Thu Dec 19, 2013
Blue Hog Honey Mustard BBQ Sauce retains the great layers of flavor of it's tomato-based brothers, but the pungent mustard overpowers those waves of vinegar, Worcestershire, garlic, and pepper possibly to a fault.
While at the Kingsford Invitational, Ron Gray of Pellet Envy gave me a nice surprise—a bottle of homemade Blues Hogs straight from the source. I've yet to crack that open, and since it's not available in the stores, I doubt I'll give it a review, but it did remind me I had a bottle of Blues Hog Honey Mustard sitting in the fridge waiting for a proper write-up.
Blues Hog consists of three sauces originally cooked up by Bill Arnold of the award-winning Blues Hog Cookers team. His background in competition barbecue made his sauces well tailored to create barbecue that a judges irresistible. I've already covered the original and Tennessee Red, so this is the last stop in the Blues Hog line for me.
You get what the bottle promises in the aroma department—a sauce that smells pretty much like straight honey mustard. The pungent bite of mustard is lessoned by a strong honey, giving it a sweet and spicy aroma. There's a light vinegar tanginess that mixes in, along with the distinct smell of Worcestershire lingering in the back.
Thickness & Texture
Blues Hog Honey Mustard weighs in at a solid medium in thickness and has pour that starts out heavy and even, but slows to a few final drops of sauce and leaves a medium coating left clinging to a spoon. It's opaque, but its orange-yellow hue is light enough that you can easily the sauce has a nice amount of black and red pepper from all the specs that dot the surface.
Out of the Jar
The smell is a bit deceiving, because on first taste you get a whole lot of mustard and only a little honey. That sweetness in the aroma is backed down by the flavor of mustard, which gives the sauce a strong bite right at the start. As the sauce settles on the tongue, whatever light sweetness that was there is overtaken by vinegar, which only seems to further the pungency of the mustard. Giving it a second go around to pick out other components, some players of the other Blues Hog sauce start to come out like garlic and Worcestershire. The sauce ends with the addition of a light chili heat that intensifies the burn that was started by the mustard and then ramped up by vinegar.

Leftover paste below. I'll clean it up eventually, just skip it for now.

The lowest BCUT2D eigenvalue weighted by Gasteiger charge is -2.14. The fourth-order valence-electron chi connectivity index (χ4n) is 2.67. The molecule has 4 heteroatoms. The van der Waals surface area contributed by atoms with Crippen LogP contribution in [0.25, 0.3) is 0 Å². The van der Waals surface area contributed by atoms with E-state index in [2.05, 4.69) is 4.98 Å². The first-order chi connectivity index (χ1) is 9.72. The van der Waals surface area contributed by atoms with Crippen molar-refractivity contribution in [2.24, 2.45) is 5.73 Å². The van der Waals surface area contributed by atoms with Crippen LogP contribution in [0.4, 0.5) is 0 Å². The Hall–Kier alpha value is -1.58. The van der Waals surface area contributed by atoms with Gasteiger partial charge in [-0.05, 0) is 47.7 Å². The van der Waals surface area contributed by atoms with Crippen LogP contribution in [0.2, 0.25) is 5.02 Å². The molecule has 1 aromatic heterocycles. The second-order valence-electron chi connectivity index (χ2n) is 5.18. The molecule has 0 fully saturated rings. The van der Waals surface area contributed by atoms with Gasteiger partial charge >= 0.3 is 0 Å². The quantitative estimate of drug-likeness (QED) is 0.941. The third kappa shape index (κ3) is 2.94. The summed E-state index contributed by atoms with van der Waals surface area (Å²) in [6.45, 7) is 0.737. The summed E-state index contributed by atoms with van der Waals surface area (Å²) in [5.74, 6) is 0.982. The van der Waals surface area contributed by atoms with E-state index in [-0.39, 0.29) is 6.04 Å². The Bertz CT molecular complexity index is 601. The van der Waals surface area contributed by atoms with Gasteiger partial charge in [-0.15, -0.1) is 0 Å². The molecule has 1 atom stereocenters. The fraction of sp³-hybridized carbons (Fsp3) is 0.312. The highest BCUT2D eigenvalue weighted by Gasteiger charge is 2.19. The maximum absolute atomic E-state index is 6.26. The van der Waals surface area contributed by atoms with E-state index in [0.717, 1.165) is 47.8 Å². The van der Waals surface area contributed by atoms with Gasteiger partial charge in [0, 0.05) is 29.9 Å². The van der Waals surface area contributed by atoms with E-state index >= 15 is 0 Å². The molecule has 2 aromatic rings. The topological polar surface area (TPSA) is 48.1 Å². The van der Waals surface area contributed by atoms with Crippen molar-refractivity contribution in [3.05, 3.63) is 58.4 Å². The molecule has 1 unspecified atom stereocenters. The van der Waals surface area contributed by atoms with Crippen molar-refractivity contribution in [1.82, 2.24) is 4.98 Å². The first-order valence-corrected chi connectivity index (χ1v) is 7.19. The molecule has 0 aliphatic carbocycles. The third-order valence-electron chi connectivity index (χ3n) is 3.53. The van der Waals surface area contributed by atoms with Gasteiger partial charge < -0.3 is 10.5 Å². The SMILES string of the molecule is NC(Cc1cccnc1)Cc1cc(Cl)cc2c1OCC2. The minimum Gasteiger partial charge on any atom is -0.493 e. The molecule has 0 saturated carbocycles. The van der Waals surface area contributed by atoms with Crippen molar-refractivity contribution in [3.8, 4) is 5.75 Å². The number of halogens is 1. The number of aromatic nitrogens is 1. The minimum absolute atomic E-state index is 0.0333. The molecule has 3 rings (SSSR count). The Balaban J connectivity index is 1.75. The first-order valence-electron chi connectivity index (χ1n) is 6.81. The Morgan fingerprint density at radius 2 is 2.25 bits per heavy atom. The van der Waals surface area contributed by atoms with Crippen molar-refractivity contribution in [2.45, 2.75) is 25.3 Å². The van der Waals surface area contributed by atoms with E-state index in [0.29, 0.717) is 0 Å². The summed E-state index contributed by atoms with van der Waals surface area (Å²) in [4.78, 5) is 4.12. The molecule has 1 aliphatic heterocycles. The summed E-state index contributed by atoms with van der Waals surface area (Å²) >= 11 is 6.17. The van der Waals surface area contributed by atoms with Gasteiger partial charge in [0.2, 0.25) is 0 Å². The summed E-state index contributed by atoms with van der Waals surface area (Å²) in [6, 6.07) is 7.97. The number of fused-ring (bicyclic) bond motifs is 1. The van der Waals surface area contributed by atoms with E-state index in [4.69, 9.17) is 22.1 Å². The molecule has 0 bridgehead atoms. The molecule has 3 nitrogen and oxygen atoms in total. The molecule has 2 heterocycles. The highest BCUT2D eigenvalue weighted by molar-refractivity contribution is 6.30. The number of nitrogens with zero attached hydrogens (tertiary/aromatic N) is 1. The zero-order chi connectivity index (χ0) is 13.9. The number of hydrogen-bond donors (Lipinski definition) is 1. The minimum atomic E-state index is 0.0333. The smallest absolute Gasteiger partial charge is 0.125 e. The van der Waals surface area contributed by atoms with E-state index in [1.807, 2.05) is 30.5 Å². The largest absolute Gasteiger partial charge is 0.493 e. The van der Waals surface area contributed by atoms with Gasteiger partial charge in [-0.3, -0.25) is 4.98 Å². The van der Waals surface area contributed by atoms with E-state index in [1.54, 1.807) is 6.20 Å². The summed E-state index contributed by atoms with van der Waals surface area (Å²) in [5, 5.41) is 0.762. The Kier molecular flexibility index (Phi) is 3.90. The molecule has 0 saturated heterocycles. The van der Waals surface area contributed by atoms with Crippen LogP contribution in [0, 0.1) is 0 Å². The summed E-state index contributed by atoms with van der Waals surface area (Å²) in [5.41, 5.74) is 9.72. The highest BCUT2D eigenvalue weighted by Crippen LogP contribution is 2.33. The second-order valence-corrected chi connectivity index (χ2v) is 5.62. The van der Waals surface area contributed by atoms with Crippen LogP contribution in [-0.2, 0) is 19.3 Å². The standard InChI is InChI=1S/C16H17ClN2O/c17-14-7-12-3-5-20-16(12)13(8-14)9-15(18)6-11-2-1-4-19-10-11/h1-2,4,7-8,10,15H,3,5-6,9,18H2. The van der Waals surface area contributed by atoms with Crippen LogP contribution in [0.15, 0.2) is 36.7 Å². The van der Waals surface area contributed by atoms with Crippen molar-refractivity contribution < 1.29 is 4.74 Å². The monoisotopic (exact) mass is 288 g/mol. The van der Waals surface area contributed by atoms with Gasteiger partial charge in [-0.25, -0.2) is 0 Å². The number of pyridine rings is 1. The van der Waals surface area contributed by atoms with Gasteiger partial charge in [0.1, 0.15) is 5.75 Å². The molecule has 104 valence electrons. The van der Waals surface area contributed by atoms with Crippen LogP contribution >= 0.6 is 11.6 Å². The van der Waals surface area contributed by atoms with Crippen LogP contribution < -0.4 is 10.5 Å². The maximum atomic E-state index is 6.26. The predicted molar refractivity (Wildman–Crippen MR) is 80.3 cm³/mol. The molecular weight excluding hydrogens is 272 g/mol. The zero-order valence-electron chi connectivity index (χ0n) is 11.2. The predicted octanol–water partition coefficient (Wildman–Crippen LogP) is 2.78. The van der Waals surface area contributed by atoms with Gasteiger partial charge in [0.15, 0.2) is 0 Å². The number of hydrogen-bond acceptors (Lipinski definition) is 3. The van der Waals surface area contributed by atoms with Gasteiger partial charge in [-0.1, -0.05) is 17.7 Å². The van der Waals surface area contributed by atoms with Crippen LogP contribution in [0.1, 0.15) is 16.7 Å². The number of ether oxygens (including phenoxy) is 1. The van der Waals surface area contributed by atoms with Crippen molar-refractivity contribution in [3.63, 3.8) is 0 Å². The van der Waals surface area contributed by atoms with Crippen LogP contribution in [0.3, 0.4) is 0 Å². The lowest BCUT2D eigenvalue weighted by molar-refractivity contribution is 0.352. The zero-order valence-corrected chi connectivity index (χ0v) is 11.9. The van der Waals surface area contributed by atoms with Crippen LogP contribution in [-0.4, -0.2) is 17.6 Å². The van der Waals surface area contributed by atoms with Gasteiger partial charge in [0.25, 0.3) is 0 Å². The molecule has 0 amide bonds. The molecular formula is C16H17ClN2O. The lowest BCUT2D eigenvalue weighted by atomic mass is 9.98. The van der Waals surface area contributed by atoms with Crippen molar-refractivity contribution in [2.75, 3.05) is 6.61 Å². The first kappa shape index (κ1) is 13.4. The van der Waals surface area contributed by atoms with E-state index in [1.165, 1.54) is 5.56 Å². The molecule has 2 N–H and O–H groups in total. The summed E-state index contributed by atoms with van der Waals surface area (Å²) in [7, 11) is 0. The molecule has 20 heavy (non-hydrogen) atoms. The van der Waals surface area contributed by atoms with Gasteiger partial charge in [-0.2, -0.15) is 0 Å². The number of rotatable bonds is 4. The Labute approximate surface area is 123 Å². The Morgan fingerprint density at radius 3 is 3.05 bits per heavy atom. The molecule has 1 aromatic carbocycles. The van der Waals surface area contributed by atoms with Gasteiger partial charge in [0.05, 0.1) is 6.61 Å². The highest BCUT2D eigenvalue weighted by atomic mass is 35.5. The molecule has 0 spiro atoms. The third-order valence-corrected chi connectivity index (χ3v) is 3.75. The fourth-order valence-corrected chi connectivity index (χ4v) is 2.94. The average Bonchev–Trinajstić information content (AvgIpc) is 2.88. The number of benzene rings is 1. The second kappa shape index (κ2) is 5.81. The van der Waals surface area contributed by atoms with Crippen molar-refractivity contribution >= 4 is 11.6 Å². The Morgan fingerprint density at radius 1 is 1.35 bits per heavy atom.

Slathered & Cooked
The sauce coated the chicken well, but didn't bake down great over indirect heat. This caused some burn-off when the sauce was sent over to direct heat, and I added an extra brushing at the end to ensure the leg was well sauced enough for the review. There wasn't much in the way of caramelization, but instead the sauce slightly burned over the hot coals. Mustard remaining the prevailing flavor off the grill, but a little extra sweetness lessoned its harshness. I got a slight tanginess from the vinegar, but some of the more nuanced flavors out of the jar were lost on the chicken.
Put to Use
Blues Hog Honey Mustard certainly delivered on the mustard, possibly to a fault for me. It had the layers of nice barbecue flavors I've come to expect from Blues Hog, but the mustard's pungency drowned them out a bit and overpowered other pieces of the sauce. When it comes to mustard sauces, I side more with the sweeter versions, but I could appreciate the depth and strength of this sauce and I think real mustard lovers would appreciate it. The sauce was more robust out of the jar. While it lost some depth after being cooked, it also scaled back the harsh mustard flavor with extra sweetness, so I think either application has its strengths and weaknesses. It's well suited for mustard loving pork—either slathered on ribs, spread on a pile of pulled pork, or smothered on pork chops.